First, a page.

This article first appeared on The Daily Signal.
In one of his calls to action for Congress after the shooting in San Bernardino, California, President Barack Obama urged lawmakers to pass legislation preventing suspected terrorists on the no-fly list from buying guns.
So far, Republicans have voted down this proposal, just as they have rejected other gun control measures.
While Obama and Democrats frame the act of denying weapons to potential terrorists as a no-brainer, Republicans argue that such legislation would unintentionally harm the Second Amendment rights of everyday Americans.
That’s because, Republicans say, not everyone on the no-fly list, which is a component of the FBI’s terrorist watch list, deserves to be on there—which is especially unfair, they say, because people belonging to such lists usually don’t know they are on them.
In addition, opponents of using the no-fly list as a tool for gun control note that the two San Bernardino shooters, Syed Farook and Tashfeen Malik, were not on the list.
All of this raises questions: What is the no-fly list and the wider terrorist watch list and why is the latter necessary?
According to one expert who helped oversee the terrorist watch list under Presidents George W. Bush and Obama, the list is necessarily secretive, involving unknown criteria that determine who gets put on it, which makes due process especially challenging.
“My view from the inside is that I think all of these complaints are valid, but I don’t see how else you can have a terrorist watch list,” said Timothy Edgar, who oversaw civil liberties and national intelligence issues, including the terrorist watch list, under the current and last administration.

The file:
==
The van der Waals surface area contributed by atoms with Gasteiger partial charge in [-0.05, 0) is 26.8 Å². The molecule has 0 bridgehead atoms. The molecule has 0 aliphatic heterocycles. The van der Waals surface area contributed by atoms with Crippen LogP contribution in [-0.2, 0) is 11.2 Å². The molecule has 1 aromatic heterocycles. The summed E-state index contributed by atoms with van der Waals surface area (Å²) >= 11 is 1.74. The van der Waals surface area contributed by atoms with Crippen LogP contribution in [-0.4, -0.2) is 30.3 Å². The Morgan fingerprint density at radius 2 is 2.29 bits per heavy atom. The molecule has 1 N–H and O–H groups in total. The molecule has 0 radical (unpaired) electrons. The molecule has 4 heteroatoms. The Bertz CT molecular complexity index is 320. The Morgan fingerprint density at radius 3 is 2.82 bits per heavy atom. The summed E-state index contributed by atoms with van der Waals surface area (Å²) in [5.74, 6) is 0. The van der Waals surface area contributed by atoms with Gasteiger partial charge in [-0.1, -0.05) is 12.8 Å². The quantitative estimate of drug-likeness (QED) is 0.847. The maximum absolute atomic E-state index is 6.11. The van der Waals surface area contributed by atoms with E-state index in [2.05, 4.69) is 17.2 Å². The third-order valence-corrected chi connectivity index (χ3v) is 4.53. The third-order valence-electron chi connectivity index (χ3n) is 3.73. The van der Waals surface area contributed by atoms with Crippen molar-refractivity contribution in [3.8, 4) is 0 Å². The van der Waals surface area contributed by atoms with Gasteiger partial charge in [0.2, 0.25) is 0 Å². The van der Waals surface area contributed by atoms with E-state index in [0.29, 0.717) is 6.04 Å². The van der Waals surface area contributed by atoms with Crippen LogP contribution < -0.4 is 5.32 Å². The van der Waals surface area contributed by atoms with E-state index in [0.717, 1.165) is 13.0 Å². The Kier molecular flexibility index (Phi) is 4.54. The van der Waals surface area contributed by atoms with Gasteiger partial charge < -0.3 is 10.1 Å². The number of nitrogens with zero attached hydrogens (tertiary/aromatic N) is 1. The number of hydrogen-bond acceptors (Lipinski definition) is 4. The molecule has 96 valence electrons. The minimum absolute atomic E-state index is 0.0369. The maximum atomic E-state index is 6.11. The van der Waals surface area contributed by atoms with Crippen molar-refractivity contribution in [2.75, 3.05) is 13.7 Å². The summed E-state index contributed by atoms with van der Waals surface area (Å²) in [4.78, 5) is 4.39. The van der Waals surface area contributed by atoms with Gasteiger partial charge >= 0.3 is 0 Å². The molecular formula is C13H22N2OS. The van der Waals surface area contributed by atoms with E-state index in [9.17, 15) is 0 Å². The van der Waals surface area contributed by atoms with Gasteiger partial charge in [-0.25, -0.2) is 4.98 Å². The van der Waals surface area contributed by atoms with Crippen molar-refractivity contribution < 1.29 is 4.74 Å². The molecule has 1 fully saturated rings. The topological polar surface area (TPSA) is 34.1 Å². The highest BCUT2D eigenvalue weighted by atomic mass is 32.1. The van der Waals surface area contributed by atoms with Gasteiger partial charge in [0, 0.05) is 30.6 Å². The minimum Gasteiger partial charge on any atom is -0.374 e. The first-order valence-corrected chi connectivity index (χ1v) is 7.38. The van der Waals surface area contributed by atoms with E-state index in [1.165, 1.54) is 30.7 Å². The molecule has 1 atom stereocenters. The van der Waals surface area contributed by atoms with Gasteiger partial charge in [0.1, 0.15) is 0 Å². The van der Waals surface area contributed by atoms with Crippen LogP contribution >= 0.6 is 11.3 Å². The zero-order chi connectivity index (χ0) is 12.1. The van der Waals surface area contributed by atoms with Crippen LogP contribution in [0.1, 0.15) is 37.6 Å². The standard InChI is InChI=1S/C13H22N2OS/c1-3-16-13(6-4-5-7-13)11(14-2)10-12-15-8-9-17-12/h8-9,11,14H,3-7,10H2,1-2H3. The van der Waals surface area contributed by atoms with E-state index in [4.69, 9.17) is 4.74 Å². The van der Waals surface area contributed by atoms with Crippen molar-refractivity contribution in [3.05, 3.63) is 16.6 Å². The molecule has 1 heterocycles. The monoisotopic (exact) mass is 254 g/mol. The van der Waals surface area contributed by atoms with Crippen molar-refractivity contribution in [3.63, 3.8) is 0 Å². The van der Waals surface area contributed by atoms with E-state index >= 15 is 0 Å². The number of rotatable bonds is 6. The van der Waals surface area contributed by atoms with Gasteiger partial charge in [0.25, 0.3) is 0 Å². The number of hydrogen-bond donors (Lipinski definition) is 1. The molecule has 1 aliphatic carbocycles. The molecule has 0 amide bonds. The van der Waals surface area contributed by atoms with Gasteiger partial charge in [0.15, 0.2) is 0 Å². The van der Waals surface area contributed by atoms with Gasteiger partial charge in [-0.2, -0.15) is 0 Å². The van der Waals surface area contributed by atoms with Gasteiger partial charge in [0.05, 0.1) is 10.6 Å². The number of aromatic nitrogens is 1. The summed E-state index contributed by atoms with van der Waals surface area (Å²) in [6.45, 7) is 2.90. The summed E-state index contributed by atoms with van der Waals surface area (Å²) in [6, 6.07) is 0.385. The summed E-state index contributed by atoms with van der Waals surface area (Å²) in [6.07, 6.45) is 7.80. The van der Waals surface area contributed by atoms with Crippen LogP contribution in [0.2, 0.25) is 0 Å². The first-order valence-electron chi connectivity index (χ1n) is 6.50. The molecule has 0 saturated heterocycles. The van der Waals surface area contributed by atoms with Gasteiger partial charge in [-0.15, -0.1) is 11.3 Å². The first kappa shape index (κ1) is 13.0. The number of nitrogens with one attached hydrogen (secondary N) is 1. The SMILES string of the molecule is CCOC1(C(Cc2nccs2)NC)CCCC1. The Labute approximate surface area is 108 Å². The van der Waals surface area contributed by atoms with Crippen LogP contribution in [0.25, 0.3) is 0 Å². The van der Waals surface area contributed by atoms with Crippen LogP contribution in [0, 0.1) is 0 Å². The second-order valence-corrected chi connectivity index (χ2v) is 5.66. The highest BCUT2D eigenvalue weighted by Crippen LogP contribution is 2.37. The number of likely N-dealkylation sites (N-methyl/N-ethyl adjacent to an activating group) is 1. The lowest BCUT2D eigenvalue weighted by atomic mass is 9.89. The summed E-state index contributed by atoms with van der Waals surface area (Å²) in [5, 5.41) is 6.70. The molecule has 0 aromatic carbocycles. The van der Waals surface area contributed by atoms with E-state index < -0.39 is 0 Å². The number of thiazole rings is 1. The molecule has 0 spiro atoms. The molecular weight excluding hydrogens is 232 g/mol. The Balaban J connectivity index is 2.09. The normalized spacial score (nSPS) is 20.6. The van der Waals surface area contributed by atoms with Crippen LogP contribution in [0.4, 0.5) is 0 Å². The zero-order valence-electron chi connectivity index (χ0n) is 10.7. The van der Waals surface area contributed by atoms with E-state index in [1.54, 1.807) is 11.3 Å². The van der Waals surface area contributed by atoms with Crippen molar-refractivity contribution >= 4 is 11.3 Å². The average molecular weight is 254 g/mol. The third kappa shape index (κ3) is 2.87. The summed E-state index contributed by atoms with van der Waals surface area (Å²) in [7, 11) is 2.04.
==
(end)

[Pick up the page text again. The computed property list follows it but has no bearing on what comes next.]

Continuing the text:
If the list were handled more openly and terrorist suspects knew they were on it, Edgar told The Daily Signal, those people would likely try to use a different identity and hide their behavior.
“You always try to improve the process and make it more transparent, but the fundamental dilemma is that the process only works with a certain amount of secrecy,” Edgar said. “I don’t see a way to get around that problem unless we get rid of the list. And most people would think that’s a bad idea.”
Established in 2003 in response to the 9/11 attacks and to criticism that intelligence agencies were not sharing information well, the FBI’s Terrorist Screening Center maintains what is commonly known as the terrorist watch list.
The terrorist watch list is a consolidated database of information about people known or reasonably suspected to have engaged in terrorism or related activities. The FBI keeps private the watch list’s size, but according to a 2011 FBI fact sheet uncovered by PolitiFact, there were 420,000 members at the time. About 8,400 of those were American citizens or legal residents. The no-fly list had 16,000 names, with 500 of them being American.
The Intercept, a news organization that obtained classified government documents, reported last year that more than 40 percent of the 680,000 people on the terrorist watch list as of 2013 were described as having “no recognized terrorist group affiliation.”
Edgar, who is now a visiting fellow at Brown University, says most of those on the watch list, even today, are foreigners. “The vast majority on this list are non-U.S. citizens,” Edgar said. “That makes an enormous amount of sense. That’s where the most amount of terrorism is.”
People are notified they are on the no-fly list only when they arrive at an airport and are told they can’t fly. In the past, the government did not have to confirm or deny someone was on the list, even though it was obvious to that person when he or she was stopped from flying.
Those who are on the broader terrorist watch list—and not the no-fly list—are not notified of anything.
A 2010 lawsuit by the American Civil Liberties Union (ACLU), a leading critic of watch lists, resulted in the government earlier this year agreeing to officially confirm to people who are stopped from flying that they are indeed on the no-fly list—and, in certain cases, like when the reasons are unclassified, to tell them why.
Under what’s known as the “redress” process, a person looking to get off the no-fly list can file a complaint to the Department of Homeland Security, which will work with the FBI and other intelligence agencies to re-examine the person’s record.